Trade is War – and the fight regional

Exposure to US-China Trade

Trade is War – and the fight regional

Pin-insights

Trade has rarely been free, global trade agreements may just have been a 'blip' and regional trade agreements to gain momentum

The United States, along with Canada and Mexico, are driving the shift away from popular acceptance of the terms of trade

The European Union probably will follow in lock-step because the Single Market cannot be overrun by China’s production

It is too early to draw conclusions for emerging markets – and especially about South-East Asia – but we might be tempted to guess

 

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Since Adam Smith and Ricardo, economists have given a theoretical backing to flourishing global trade based on the comparative advantage countries share with one another

Simply stated, a country may be more efficient in the production of all commodities but, the production of some goods being relatively more advantageous, that country still will find beneficial to specialize in those products and import the others from less efficient countries

Creating flows of international trade where less efficient countries are not shut out, but where they provide the complement more efficient countries do not care to produce, the Ricardo model of two countries and two commodities still underpins much of the global thinking

Meant as a simple presentation of a general rule, it will be intuitively understood that by introducing multiple commodities and multiple countries, the model generates complex calculations in a smooth continuum of ‘relative’ advantages

But continuity will make relative advantage less straightforward on an economic plane, and even less of a guideline in intra-governmental relations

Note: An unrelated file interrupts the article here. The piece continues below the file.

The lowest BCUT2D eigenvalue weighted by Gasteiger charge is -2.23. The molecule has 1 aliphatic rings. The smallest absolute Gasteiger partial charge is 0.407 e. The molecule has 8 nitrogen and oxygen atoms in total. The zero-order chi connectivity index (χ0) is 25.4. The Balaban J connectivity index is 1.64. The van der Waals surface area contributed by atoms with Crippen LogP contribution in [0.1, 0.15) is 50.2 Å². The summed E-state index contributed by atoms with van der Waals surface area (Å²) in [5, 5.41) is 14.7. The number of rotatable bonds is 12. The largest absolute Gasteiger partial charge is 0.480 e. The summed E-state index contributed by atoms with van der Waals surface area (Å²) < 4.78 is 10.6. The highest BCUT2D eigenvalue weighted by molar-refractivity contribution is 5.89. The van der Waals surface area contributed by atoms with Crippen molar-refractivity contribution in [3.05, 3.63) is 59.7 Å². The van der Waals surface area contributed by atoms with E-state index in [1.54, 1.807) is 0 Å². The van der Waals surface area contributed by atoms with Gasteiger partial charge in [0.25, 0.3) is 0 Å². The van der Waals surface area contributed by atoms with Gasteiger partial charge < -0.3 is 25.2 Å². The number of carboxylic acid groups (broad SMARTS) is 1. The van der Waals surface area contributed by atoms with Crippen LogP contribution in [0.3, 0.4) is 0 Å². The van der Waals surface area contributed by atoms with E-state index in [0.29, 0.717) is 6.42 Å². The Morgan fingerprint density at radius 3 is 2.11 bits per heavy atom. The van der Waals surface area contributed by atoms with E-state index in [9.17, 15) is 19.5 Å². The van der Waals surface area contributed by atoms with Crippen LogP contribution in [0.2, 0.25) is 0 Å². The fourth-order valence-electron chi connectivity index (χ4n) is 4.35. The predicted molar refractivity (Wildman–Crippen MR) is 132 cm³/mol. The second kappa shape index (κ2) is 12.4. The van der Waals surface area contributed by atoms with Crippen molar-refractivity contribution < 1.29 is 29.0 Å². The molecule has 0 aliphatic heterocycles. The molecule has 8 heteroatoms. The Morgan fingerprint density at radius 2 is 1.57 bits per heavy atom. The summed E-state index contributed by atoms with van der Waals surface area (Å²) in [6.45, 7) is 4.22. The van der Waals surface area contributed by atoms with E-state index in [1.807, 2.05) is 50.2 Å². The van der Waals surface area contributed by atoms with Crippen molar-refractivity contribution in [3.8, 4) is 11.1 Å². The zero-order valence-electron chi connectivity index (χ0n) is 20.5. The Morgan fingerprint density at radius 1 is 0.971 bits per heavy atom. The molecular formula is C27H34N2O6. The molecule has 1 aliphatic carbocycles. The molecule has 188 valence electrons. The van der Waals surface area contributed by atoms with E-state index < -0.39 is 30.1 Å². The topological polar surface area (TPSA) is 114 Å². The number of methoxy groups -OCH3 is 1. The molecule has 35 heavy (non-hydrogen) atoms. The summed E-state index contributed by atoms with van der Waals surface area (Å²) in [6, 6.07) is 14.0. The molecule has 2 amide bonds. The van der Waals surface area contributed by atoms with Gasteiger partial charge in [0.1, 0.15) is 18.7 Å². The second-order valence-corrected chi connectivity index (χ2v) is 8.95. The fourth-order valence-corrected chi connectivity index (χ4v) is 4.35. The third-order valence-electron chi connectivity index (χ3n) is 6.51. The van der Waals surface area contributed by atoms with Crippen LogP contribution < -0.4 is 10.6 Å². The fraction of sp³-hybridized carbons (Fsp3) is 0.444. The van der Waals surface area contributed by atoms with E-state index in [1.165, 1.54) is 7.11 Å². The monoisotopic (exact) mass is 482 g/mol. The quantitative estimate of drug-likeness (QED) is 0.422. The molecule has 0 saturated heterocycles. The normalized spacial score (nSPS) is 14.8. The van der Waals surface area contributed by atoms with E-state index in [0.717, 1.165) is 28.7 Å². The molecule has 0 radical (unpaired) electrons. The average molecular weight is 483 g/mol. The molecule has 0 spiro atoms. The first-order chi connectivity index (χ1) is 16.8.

This is not to suggest that most economies have not found considerable advantage to global trade, as empirical observation confirms day after day

Source Our World in Data - Federico, Giovanni and Antonio Tena-Junguito  (2016 b)

The fact is well-know : the first ‘container ship’ conceived by Malcom McLean, a converted WWII – T2 tanker, refitted to carry containers on and below deck, sailed from the Port of Newark (New Jersey) for Houston (Texas) in April 1956, carrying fifty-eight 35-foot containers...

T2 tanker - August 1943

The considerable savings of intermodal shipping container logistics, from longshoreman hand-loading at $5.86 a ton to container transfer at $0.16 a ton, fits the dramatic expansion of international trade, multiplied by 20 at constant prices beteen 1956 and 2014

Source - Maersk Madrid - Triple-E class vessel - capacity 20,568 TEUs

(1) TEU (Twenty foot Equivalent Unit) is the unit of the capacity of a container ship

Facilitated by, and in parallel with, the revolution in logistics, trade is linked to economic growth by way of global economic integration, highlighting such factors as

  • sharpening of competition, encouraging productivity-enhancing investments
  • economies of scale, with the large volumes generated by worldwide demand lowering unit prices